Billabong reduces the value of its brand to zero

Surfer Jordy Smith competing in the ASP world tour Billabong Rio Pro 2013 finals Billabong sponsors surfing events and competitors

Related Stories

The Australian surfwear brand Billabong has reported much worse than expected results as it continues to try to refinance its debt.

It reported a net loss of A$859.5m ($777.8m; £495.1m) for the year ending 30 June, compared with a loss of A$275.6m a year ago.

It has written off the value of many of its brands, including cutting the value of the Billabong brand to zero.

Its shares fell as much as 15%, having lost more than 60% in the past year.

Billabong has been struggling to maintain sales in key markets such as the US and Europe.

"They have had an absolutely ginormous writedown, and that's the only way that you can describe it," said IG Markets analyst Evan Lucas.

The firm has also been in financial trouble after an international expansion loaded the company with debt.

Billabong rejected an A$850m takeover bid from private equity firm TPG Capital Management early last year, which valued the shares at A$3.50 each. The shares ended the day at 53.5 cents.

Restructuring exercise

Chairman Ian Pollard said the year had been "the most challenging period in the company's history".

The firm, which is also facing weaker trading in its home market, Australia, has taken various steps in an attempt to revive its business.

It has closed 158 of the stores it describes as under-performing, sold the DaKine brand and all but withdrawn from its Nixon joint venture.

It is also in the process of replacing its chief executive, with an interim boss in place while it finalises the appointment of former Oakley chairman Scott Olivet.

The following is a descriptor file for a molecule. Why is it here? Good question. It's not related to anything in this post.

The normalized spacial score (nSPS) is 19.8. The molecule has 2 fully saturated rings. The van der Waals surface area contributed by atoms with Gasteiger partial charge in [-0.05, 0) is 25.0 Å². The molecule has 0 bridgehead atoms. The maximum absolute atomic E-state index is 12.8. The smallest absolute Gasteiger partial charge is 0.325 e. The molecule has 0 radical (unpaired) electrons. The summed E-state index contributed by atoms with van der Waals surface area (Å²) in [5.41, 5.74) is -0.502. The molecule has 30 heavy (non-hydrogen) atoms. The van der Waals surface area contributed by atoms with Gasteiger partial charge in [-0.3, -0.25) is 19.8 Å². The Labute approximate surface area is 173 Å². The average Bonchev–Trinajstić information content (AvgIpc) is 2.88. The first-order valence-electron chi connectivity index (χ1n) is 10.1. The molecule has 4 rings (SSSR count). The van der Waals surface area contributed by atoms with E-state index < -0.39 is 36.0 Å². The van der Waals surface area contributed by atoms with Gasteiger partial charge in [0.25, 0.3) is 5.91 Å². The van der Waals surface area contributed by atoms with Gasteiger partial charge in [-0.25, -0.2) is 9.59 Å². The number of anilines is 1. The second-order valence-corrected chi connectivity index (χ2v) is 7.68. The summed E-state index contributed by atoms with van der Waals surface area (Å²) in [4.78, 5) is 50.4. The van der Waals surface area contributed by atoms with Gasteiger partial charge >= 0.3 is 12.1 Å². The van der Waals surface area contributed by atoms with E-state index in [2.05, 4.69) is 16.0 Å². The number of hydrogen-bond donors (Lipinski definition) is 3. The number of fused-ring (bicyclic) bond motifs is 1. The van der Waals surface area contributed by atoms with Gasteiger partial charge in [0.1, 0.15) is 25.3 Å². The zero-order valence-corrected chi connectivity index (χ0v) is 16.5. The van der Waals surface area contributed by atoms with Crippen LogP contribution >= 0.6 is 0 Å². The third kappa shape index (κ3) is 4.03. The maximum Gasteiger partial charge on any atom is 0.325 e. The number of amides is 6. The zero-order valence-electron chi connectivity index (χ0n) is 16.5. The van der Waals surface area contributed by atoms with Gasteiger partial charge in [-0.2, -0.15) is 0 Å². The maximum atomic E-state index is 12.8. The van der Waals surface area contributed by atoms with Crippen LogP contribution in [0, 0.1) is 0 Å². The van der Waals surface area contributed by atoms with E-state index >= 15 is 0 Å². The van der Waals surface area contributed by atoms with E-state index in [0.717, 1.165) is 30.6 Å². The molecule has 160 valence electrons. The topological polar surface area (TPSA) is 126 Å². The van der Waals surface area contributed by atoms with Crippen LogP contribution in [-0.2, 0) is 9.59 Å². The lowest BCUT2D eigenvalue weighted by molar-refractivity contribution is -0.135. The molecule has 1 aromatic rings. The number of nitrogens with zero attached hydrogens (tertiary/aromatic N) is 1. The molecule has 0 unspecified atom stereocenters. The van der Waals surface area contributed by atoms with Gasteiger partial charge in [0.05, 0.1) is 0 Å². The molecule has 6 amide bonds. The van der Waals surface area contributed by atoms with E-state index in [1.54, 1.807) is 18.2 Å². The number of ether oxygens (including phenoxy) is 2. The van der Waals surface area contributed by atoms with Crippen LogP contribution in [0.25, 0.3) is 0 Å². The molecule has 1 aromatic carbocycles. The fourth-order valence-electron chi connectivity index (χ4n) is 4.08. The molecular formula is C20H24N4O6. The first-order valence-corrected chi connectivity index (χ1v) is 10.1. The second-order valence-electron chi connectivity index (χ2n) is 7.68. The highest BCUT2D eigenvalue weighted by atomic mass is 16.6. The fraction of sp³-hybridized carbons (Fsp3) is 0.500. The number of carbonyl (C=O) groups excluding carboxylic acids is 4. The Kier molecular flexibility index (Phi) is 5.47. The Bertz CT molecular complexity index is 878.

It is also considering rival proposals to refinance its debt from two private equity firms.

"We are nearing the end of a long process that has caused distraction, impacted on staff morale and has been very costly," Mr Pollard said.

"The company looks forward to refocusing, reinvigorating its brands and rebuilding the business on a solid, long term financial footing."

More on This Story

Related Stories

The BBC is not responsible for the content of external Internet sites

More Business stories

RSS

Features & Analysis

  • French luxury Tea House, Mariage Freres display of tea pots Tea for tu

    France falls back in love with tea - but don't expect a British cuppa


  • Woman in swimming pool Green stuff

    The element that makes a familiar smell when mixed with urine


  • Female model's bottom in leopard skin trousers as she walks up the catwalkBum deal

    Why budget buttock ops can be bad for your health


  • The OfficeIn pictures

    Fifty landmark shows from 50 years of BBC Two


From BBC Capital

Programmes

  • Tuna and avacadoThe Travel Show Watch

    Is Tokyo set to become the world's gourmet capital?

BBC © 2014 The BBC is not responsible for the content of external sites. Read more.

This page is best viewed in an up-to-date web browser with style sheets (CSS) enabled. While you will be able to view the content of this page in your current browser, you will not be able to get the full visual experience. Please consider upgrading your browser software or enabling style sheets (CSS) if you are able to do so.